‘Burn’ spoiler-free review!

Hello lovelies 🙂 Today, I’m wishing the happiest of book birthdays to Patrick Ness and Burn! Patrick Ness is one of my favourite authors and this book was one of my most anticipated of the year. Huge thanks to Walker Books for providing me with a free ARC to review!

burn book review


synopsis

In 1956 Sarah Dewhurst’s father shocks her by hiring a dragon to work the farm. The dragon is a smaller blue rather than the traditional larger reds, though even the reds are now scarce. When the blue dragon, Kazimir, unexpectedly saves Sarah and her friend Jason Inagawa from the attentions of the racist police deputy, Kelby, everything changes. Sarah is part of a prophecy and she must escape the clutches of Malcolm, an assassin from a Believer Cell, the dragon-worshiping cult. When Sarah, Malcolm, and Kazimir eventually converge, they are thrown into another universe, where dragons seem never to have existed. Can they save this world and the one they left?


my thoughts

I have never read a Patrick Ness book that I didn’t love. And I’m delighted to say that this one was no different. It reminded me of that magical feeling I got when I read the Chaos Walking trilogy. There is just something about this author’s writing that I connect with so much. Ness has that rare ability to make you feel like you are being told a story by a friend but at the same time capturing that old mythology feeling. I honestly don’t know how to put it into words – but I love it. 

Ness is fantastic at creating characters. As a reader, I love to hate his villains and find it fascinating to see how they justify their actions as ‘righteous’. Equally, the heroes in a Patrick Ness book are always a joy to root for. When reading Burn, I felt so invested in the lives of Sarah and crew, and I couldn’t turn the pages fast enough. In saying that though, nothing is merely black and white, and I loved how Ness used parallel worlds to show how there is always more to a person than meets the eye.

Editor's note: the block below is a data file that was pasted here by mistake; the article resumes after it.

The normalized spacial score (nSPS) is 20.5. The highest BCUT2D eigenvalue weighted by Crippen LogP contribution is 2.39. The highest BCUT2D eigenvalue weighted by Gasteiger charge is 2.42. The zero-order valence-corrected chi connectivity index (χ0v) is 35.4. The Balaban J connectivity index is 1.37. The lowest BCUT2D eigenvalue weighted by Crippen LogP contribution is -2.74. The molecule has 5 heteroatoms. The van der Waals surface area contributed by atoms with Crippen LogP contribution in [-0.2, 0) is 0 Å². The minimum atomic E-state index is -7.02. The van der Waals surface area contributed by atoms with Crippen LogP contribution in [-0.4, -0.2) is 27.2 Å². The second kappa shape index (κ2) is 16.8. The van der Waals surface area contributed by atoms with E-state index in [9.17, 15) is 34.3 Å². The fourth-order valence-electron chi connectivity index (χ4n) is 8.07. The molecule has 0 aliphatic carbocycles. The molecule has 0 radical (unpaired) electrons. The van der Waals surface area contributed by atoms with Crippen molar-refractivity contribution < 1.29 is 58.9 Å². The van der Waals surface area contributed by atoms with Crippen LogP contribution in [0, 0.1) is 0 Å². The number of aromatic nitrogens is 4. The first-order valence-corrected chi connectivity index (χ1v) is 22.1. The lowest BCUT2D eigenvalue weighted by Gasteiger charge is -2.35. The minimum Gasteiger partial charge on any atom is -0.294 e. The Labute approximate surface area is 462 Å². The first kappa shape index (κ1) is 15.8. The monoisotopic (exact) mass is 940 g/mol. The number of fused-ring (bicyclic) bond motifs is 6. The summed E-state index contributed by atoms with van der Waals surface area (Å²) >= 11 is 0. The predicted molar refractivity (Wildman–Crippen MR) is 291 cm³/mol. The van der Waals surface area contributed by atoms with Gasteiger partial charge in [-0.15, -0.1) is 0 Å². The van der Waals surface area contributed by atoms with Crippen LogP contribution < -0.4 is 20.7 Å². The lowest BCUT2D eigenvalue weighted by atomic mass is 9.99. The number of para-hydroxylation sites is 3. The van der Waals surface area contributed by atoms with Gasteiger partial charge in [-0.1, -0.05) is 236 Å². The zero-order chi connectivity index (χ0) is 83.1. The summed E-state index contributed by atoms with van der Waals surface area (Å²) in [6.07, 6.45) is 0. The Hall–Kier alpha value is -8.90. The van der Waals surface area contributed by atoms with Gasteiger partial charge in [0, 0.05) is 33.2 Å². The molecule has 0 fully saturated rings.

One of the things I love about this author’s books is that there is always something a little bit out of the ordinary. And in this case, it’s DRAGONS. But not just any old dragons. I can’t say any more because this is really a book you need to experience for yourself! Seriously though, I genuinely cannot stress enough how much I loved this storyline. There were plot twists in abundance that I honestly didn’t see coming. It just had everything I could have wanted and I didn’t want it to end. Please go read it, and experience this brilliant story for yourself!

burn patrick ness


Are you a fan of Patrick Ness? If so, which of his books is your favourite? Is this one on your TBR? Let me know in the comments! xsignature (2)

‘Cursed’ spoiler-free review!

Hello my lovelies. I’ve been considering taking a short blogging hiatus as I just don’t feel I have the mental energy for it right now, what with working, studying for two diplomas, and just generally trying to survive a global pandemic, you know? I’m still debating it. I’d like to get my April wrap-up posted for the sake of the completionist in me but we’ll see. Just wanted to start this post being totally honest with you all! I can barely keep up with my own blog right now and I’ve been horridly neglectful of YOUR blogs and I hate that. I can only apologise and hope that my mental energy will return at some point.

Anyway. I realised that I had totally forgotten to post my review of Cursed, an anthology of fairytale inspired short stories which was sent to me by the fantastic people at Titan Books! So, that’s what I’m bringing you today. As I usually do for anthologies, I’ll give you some brief thoughts on each story as well as a general feeling about the collection as a whole!

cursed book review


synopsis

Fairy tales take a weird twist in this anthology compiling stories from an all-star cast of fantasy writers, including stories from Neil Gaiman, Charlie Jane Anders and Alison Littlewood.

Here in this book you’ll find unique twists on the fairy tale conceit of the curse, from the more traditional to the modern – giving us brand new mythologies as well as new approaches to well-loved fables. Some might shock you, some might make you laugh, but they will all impress you with their originality.